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Beyonce and Jay Z: Why we are obsessed with their marriage

Why we are obsessed with Beyoncé and Jay Z's marriage.

When the curtain closes on the first leg of Beyoncé and Jay Z’s On the Run tour this week, it will have ended in success befitting of pop music’s royal couple.

The summer tour -- the couple’s first joint outing -- will have grossed more than $100 million in ticket sales and played to nearly 1 million fans at 19 stadiums across North America, according to promoter Live Nation.

And next month the spectacle will anchor an HBO special, which has been planned to be pulled from the tour’s only international shows in Paris.

But if you follow gossip rags and Internet chatter, the tour could also serve as something less cheerful -- the end of a marriage for Mr. and Mrs. Carter.

As the tour has continued to play for packed crowds (it stopped for two nights at the Rose Bowl last weekend and closes in San Fransisco on Wednesday night), the rumor mill has churned at a vicious pace about the health of their personal and business relationships, despite no confirmation or statements from either camp that any of these romantic struggles are real.

Still, everyday there’s been a new headline. Here's a few from last week: “Beyoncé and Jay Z's imploding marriage,” “Beyoncé: I Can’t Live With A Cheater,” “Beyoncé is secretly shopping for a new apartment without Jay-Z.” 

Stories tell of separate hotels, mounting tension and marriage counselors. Some of the latest gossip has Beyoncé meeting with financial advisors as well as accusations of infidelity from both. An alleged mistress has even begun promoting her own music career with a video disguised as an open letter to Beyoncé.

These salacious stories of marital strife appear next to mostly favorable reviews for the more than 40-song production that’s packed with a pop diva’s fierce precision, her husband’s cool swagger and lots of onstage affection. 

Whatever is going on in their marriage isn’t our business, but it’s become our obsession. Why? Because we don’t actually know what’s going in their marriage, and that's difficult to remember in an age when Twitter and Instagram has turned almost everyone into celebrity reporters. 

Beyoncé and Jay Z regularly collaborate on music and are spotted everywhere from red carpets to lush vacation destinations around the world. The two are frequently seen doting on 2 year-old daughter Blue Ivy, whether in New York City or lounging backstage at Coachella.

But despite that visibility, they’ve spent the bulk of their more than 12-year relationship being notoriously private. The early years of their relationship were closely guarded, and both their 2008 marriage and Blue’s birth in 2012 were so hush-hush that the only morsels of information the public received came courtesy of the couple – you know, like in real life.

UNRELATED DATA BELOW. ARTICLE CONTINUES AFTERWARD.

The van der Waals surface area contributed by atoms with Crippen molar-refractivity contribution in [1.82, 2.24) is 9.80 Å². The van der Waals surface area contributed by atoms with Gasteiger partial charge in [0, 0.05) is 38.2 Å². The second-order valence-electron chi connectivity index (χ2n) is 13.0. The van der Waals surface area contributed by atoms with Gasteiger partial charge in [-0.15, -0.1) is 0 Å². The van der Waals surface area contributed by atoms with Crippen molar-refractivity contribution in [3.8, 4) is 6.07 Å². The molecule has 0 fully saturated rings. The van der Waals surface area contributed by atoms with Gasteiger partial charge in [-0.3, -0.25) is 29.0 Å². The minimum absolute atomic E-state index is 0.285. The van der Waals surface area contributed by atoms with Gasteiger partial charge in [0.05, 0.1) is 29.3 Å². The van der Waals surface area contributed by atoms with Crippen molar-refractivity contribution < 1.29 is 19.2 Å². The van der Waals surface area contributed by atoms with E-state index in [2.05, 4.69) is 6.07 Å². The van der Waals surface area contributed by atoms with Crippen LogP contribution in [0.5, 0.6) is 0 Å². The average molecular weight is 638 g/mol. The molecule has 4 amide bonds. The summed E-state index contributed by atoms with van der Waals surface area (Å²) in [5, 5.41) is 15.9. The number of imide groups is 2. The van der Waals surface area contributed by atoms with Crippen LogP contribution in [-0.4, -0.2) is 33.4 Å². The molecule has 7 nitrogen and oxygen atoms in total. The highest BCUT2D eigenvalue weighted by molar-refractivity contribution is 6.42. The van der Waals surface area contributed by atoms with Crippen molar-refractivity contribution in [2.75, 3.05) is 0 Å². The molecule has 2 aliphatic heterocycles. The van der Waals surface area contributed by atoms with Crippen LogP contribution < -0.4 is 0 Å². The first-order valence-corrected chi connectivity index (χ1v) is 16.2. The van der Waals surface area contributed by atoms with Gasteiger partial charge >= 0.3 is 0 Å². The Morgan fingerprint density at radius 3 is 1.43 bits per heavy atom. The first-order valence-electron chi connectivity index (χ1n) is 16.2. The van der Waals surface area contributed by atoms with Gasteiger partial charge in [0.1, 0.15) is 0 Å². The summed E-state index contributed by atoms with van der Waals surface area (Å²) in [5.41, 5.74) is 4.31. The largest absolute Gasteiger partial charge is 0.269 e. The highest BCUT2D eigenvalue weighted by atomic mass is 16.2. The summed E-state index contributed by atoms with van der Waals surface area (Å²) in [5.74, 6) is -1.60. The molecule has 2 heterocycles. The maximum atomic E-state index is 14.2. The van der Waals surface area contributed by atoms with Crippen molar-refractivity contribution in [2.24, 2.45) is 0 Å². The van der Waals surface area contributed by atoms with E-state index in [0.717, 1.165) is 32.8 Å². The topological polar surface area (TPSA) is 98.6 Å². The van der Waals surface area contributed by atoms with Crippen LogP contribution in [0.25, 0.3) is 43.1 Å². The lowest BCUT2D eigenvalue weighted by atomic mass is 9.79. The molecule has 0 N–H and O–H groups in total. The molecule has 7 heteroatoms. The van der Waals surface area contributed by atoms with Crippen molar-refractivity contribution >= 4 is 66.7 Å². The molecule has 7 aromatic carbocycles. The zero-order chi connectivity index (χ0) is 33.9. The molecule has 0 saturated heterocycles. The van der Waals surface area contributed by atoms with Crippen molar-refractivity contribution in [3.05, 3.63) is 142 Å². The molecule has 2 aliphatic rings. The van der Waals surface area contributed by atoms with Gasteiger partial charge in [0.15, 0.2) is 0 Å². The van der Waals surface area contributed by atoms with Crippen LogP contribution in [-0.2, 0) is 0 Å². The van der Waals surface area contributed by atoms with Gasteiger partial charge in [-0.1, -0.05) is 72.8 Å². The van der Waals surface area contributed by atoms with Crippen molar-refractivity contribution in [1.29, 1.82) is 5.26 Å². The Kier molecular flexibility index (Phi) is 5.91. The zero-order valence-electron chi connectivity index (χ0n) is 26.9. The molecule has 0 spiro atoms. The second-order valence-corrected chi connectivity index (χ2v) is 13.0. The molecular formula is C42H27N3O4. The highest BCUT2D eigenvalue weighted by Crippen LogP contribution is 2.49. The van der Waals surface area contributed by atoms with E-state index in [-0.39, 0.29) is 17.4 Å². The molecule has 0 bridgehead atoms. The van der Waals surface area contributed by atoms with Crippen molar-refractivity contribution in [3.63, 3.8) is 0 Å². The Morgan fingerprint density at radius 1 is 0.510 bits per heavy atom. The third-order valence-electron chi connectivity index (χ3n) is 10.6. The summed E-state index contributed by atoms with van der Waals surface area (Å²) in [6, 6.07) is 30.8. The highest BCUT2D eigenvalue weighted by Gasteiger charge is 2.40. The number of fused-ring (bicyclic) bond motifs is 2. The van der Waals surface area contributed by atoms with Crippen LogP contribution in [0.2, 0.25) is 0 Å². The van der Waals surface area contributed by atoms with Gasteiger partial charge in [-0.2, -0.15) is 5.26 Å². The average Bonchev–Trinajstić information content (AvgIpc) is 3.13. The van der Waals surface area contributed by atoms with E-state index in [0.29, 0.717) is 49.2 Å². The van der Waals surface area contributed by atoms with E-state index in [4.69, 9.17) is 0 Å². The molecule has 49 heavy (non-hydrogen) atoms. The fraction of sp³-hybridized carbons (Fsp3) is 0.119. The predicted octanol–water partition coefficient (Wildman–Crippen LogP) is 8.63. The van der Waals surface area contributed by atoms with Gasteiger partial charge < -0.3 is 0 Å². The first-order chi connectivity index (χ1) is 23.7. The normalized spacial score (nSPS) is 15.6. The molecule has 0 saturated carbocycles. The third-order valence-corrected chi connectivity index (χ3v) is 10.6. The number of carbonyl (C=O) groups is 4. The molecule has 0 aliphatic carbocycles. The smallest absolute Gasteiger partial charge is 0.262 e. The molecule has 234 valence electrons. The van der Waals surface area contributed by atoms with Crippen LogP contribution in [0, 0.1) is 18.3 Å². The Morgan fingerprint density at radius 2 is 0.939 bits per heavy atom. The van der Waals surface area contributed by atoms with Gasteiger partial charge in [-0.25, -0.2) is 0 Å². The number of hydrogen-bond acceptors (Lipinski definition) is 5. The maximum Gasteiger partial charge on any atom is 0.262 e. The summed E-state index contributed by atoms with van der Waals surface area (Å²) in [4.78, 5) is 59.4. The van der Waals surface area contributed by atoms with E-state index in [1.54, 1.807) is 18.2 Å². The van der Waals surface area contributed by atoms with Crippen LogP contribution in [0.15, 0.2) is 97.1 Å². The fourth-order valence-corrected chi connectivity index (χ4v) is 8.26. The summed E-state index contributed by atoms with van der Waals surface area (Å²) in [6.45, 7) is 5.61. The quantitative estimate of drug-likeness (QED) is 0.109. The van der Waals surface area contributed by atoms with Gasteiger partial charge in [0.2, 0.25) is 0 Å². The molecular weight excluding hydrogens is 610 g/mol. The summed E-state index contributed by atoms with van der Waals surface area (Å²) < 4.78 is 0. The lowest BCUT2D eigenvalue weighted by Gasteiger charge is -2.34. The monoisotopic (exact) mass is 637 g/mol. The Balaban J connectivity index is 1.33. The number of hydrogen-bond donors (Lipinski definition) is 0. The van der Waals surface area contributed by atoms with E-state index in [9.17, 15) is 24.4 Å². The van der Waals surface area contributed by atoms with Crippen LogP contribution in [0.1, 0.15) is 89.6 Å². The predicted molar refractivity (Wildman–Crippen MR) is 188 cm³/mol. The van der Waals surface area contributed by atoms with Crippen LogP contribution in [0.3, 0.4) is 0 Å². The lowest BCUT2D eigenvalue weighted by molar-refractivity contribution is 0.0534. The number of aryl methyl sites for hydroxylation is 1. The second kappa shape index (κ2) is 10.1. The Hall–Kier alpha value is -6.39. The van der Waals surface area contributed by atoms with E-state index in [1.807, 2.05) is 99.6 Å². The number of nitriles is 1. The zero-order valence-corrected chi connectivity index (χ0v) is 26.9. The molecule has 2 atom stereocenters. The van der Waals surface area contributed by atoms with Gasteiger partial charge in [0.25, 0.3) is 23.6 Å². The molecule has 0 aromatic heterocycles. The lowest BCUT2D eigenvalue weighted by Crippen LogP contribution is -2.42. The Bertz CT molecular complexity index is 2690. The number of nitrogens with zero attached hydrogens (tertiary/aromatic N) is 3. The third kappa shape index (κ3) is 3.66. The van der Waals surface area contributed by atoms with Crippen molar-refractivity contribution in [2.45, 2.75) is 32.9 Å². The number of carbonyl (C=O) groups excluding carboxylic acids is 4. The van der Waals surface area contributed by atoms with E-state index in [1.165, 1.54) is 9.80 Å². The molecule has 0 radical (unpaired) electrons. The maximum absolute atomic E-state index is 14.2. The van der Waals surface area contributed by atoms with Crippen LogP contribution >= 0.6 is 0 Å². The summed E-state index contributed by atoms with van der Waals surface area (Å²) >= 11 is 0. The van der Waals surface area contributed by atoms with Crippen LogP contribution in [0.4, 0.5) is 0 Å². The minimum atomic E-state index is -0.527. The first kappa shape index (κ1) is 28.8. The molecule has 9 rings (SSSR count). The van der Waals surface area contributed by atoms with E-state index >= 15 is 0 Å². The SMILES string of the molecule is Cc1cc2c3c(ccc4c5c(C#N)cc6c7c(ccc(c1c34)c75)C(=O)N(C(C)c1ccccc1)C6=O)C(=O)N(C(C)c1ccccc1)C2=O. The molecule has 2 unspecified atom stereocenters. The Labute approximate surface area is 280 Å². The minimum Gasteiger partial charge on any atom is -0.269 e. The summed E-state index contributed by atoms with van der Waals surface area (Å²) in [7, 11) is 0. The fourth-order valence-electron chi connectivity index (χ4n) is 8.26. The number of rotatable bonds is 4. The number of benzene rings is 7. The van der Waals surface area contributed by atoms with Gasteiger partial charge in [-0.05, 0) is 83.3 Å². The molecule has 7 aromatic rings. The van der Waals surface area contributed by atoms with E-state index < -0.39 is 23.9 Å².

Instead they’ve chosen to give the public access through the music.

From their first collaboration, 2002’s "'03 Bonnie & Clyde" to last year’s woozy explicit sex jam “Drunk in Love,” and everything in between, the narrative has been completely in their hands. And they’ve kept us wanting more.  

But in May they lost that control after a grainy, silent black-and-white clip was leaked to TMZ that showed the pop diva’s sister, Solange, hitting and screaming at Jay inside an elevator as Beyonce looked on without intervening.

The clip, both shocking and embarrassing, opened the proverbial floodgates for gossip-mongers (and detractors) with speculation running rampant over the catalyst for the dust-up. Despite releasing a statement assuring the public that the trio “worked through it” and "moved forward as a united family,” the public hasn’t. A couple as image-savvy as Beyoncé and Jay Z certainly know that.

How they present themselves onstage has never slipped out of their control. And amid all the speculation following their every move, maybe the two stars are playing into our obsession?

Scandal isn't necessary to sell a Jay Z and Beyoncé tour, but the couple are wise enough to realize audiences aren't just tuning in to see them breeze through their catalog of hits. Every hint of onstage body language has been analyzed, as has every kiss.

Beyoncé welling up with tears and altering the lyrics to breakup ballad “Resentment” -- an obscure fan favorite originally sung by Victoria Beckham (Yes, Posh Spice) – must mean something, right?

A performance of Lauryn Hill’s bitter torch song  “Ex-Factor” with Jay Z following up with his somber "Song Cry" has to be emblematic of something more, doesn't it? Even though Beyoncé has performed both songs in similar fashion over the years, many writers and watchers have eagerly run with these ideas. 

As they have run with the couple's decision to pack the show with personal footage mixed with Bonnie and Clyde-themed montages.

Beyoncé even decided to toy with our fascination by revisiting that infamous scuffle with her sister when she dropped a Nicki Minaj-assisted remix to her feminist anthem “Flawless” last week.

“Of course sometimes . . . go down / When it’s a billion dollars on an elevator,” she raps.  

It all has to mean something, right?

Maybe, maybe not. Either way, we are talking about the show and the music, and that’s exactly what the couple no doubt has hoped for. 

As the saying goes, where there's smoke, there's fire. But it's entirely possible the Carters are two steps ahead with the matches. It's what Bonnie and Clyde would have done. 

Twitter: @GerrickKennedy

Copyright © 2015, The Baltimore Sun
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